BUSINESS BUSINESS COMPANIES ECONOMY EDITORIAL OPINION POINTS OF VIEW Real Estate

Colliers: Relaunching retail and tourism and offering support for SMEs, the main lockdown exit measures in Europe.  Romania’s strategy makes no exception

All European countries took certain measures to protect and restart their economies after the lockdown period. Among governments’ priorities, retail, tourism and SMEs have benefited from most measures, considering that these areas have been the most impacted by the Covid-19 epidemics across Europe, according to Colliers International. Romania has so far taken measures like direct funding support for SMEs, as well as deferred taxes and waivers for penalties for late payments and will focus on a retail relaunch strategy after the exit from the state of emergency.

Many European countries are already in the second phase of the Covid-19 epidemics evolution, implementing exit strategies from the lockdown. More than half of EMEA countries monitored by Colliers International in terms of government stimulus and strategy have already outlined and some even deployed a phased exit strategy from their national lockdown, with many targeting retail, tourism and SMEs. In terms of real estate, the vast majority of European countries have focused their initial strategy around the reopening of retail in a variety of forms, alongside schools.

Focusing on SMEs is relevant due to the structure of most European economies, including Romania’s. Micro-, small- and medium-sized companies make up over 99% of the total number of enterprises in Romania and in the EU, while generating two in three jobs in all economies and a bit over half of the gross value added. So while smaller companies may not be as efficient as the larger ones in terms of value added, they are more relevant from a social impact standpoint.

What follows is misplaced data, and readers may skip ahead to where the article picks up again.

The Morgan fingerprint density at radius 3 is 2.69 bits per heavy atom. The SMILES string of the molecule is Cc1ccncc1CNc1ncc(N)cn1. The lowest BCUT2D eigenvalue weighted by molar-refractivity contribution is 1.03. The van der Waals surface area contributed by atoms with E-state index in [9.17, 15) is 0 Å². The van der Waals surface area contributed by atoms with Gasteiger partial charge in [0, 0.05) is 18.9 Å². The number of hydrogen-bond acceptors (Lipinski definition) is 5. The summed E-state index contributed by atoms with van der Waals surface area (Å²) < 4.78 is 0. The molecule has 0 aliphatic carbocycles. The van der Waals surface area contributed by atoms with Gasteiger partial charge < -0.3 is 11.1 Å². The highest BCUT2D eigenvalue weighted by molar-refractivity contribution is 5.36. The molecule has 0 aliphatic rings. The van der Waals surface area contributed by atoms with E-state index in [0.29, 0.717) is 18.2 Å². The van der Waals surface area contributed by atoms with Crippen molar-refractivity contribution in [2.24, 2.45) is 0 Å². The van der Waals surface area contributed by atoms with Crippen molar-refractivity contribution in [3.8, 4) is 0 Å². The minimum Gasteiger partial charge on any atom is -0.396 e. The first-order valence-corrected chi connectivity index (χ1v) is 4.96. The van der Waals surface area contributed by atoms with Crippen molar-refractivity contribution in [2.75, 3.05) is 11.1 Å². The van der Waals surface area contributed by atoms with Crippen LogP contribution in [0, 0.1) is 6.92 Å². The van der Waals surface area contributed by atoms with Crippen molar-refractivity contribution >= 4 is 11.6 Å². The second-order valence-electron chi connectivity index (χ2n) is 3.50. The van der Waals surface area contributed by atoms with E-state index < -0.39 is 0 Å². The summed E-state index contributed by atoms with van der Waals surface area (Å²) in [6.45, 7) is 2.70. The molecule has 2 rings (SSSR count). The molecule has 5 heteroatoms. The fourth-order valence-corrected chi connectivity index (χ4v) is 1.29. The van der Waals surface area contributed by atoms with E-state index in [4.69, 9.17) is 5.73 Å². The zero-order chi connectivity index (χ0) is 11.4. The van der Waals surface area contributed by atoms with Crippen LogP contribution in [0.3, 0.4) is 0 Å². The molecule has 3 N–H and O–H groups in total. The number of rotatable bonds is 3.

Measures maintain social and physical distancing

 

Most phased exits concern reopening retail shops and services, with DIY, garden centres and hair salons top of the list. In the vast majority of cases, the HoReCa sector reopening will follow in late May or early June, according to specialists. Some European countries also have a school reopening strategy, with kindergartens being favoured over primary or secondary education levels, thus providing greater capacity for parents to return to work. In Southern Europe, however, including Romania, the current guidance states schools will not open until autumn.

“Very few countries have explicitly set out policies around returning to the office or provided guidance for the use of public transport, with the exception of the obligation to wear face masks in a lot of countries. For those countries that have a guidance for this, there is a clear capacity cap in terms of usability, to maintain social and physical distancing. Excepting Czechia, national borders remain closed with national travel restricted”, says Laurentiu Lazar, Managing Partner at Colliers International.

 

Exiting the lockdown – the great comeback

 

Germany, Austria and Switzerland are leading the recovery and these countries have seen a marked improvement in terms of falling numbers of active COVID-19 cases levelling off, resulting in a shift towards exiting the lockdown.